It started with a simple enough inquiry about mason jars. A coworker asked me where to get a few so of course, being the Southern belle that I am, I asked what the use of the jars would be for. Her answer was frank. She wanted to make parfaits. Parfaits of all things. Think of the history of the mason jar. Once a proud Southern staple that held everything from flowers to nuts and bolts to necessary canned goods that could sustain a family through the unpredictable winters. Now, they’re the subject of many a Pinterest board about all the fun, crafty things you can do with the versatile glass vessel. So with all that in mind, let’s talk about cultural gentrification, fads and all the tools a Southern lady has in her handbook that are now for some reason very in-style.
Awesome, let’s get started.
So, of course, I had to talk about this matter with fellow Southern black woman and cultural anthropologist, Amber. We had a lengthy talk about how mason jars became suddenly so chic. I remember growing up with mason jars. We received canned goods from family members. We treasured gifts of apple butter, lemon curd, chow chow and bread and butter pickles. My grandfather canned foods. His family canned foods. I learned how to make jams and jellies and curds as I got older and wanted to keep the produce I was getting from the farmer’s market a little longer despite the fickle seasons of South Texas. It was just something good Southern folk did. (Not to say that Yankees didn’t ever can, pickle or preserve.)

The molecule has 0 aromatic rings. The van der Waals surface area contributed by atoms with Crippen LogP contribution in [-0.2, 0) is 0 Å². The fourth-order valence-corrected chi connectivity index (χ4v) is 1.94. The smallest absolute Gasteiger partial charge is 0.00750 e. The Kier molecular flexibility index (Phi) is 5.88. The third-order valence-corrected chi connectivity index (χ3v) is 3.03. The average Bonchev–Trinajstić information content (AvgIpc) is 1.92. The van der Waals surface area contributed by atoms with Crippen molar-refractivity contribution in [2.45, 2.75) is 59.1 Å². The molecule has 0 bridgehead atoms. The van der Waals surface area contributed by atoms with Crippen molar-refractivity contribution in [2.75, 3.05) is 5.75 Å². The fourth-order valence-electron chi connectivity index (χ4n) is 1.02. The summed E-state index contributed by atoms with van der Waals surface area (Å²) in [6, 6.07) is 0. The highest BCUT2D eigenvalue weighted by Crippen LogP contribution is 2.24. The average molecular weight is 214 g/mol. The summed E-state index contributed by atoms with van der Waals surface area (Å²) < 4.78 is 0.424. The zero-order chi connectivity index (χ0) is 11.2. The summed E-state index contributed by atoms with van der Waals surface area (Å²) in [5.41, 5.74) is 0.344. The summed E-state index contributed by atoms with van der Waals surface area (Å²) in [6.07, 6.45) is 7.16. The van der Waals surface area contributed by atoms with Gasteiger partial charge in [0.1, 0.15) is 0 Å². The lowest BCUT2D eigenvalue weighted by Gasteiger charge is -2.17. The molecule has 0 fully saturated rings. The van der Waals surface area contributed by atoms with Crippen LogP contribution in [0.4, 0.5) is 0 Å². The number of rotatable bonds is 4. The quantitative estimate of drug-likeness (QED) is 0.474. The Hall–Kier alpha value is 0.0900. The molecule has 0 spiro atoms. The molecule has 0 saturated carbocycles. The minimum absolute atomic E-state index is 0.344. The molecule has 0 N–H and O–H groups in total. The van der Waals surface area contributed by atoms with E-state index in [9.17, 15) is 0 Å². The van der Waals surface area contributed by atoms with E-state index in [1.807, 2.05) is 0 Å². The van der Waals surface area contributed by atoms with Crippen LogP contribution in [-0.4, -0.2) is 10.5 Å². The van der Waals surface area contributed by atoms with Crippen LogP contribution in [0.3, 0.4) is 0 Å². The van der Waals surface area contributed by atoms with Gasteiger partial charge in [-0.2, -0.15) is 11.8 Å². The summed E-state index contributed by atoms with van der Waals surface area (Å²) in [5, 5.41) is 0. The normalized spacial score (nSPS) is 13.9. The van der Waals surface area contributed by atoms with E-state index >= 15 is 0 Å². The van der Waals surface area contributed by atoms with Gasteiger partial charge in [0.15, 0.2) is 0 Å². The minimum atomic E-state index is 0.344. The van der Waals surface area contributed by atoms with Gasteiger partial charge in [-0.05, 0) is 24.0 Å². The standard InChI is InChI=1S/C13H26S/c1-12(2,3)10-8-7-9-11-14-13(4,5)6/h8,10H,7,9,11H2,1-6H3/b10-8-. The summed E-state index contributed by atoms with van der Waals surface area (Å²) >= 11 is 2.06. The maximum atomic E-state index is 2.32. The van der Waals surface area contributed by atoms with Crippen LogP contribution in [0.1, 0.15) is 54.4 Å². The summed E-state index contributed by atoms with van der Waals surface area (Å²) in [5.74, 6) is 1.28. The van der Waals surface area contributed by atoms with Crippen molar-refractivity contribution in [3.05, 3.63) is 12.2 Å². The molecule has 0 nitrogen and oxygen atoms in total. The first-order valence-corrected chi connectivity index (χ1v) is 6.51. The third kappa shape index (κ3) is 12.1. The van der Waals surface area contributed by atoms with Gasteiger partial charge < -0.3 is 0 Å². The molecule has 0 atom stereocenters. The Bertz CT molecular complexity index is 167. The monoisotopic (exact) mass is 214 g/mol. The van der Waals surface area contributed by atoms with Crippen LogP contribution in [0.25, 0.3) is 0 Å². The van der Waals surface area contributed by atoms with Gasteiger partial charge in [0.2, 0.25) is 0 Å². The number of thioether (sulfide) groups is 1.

Now suddenly, something that was a utility and was therefore kept cheap and easy to access because people used them for everything suddenly became rather expensive. And while I do love all the colors mason jars come in now, they’re far more costly than they ever were and are harder to find as people use them for country weddings, vision boards and to literally hold just parfaits. And I still remember many a Yankee friend question why we kept our flowers in empty pickle jars during my youth despite now these same Yankee friends asking “Where do you get Ball Mason Jars?” like Google doesn’t exist.
This was a conversation had at one of the halcyon symbols of gentrification to us as Southern black people: an overpriced barbecue restaurant. Now the cultural and social conditions that made BBQ a Southern staple could be its own post but I want to talk about a restaurant Amber and I went to: The Granary. It’s a nice place. It’s in the new booming area that is the Pearl Brewery and it has some decent barbecue. But good Lord, it’s expensive. 20 or so dollars for a plate with portions that were small for what a Southern lady expects out of a BBQ place. The sides were decent, too. The pickles were sweet (I like sweet dills, Amber does not). The bread was delicious since it was made with buttermilk. The sausage was good, the brisket was fine but the hitch was the collard greens. Oh the collard greens. Amber ordered them and immediately turned up a frown. She begged me to taste them and I did. They were sweet. Very sweet. Greens aren’t meant to be sweet.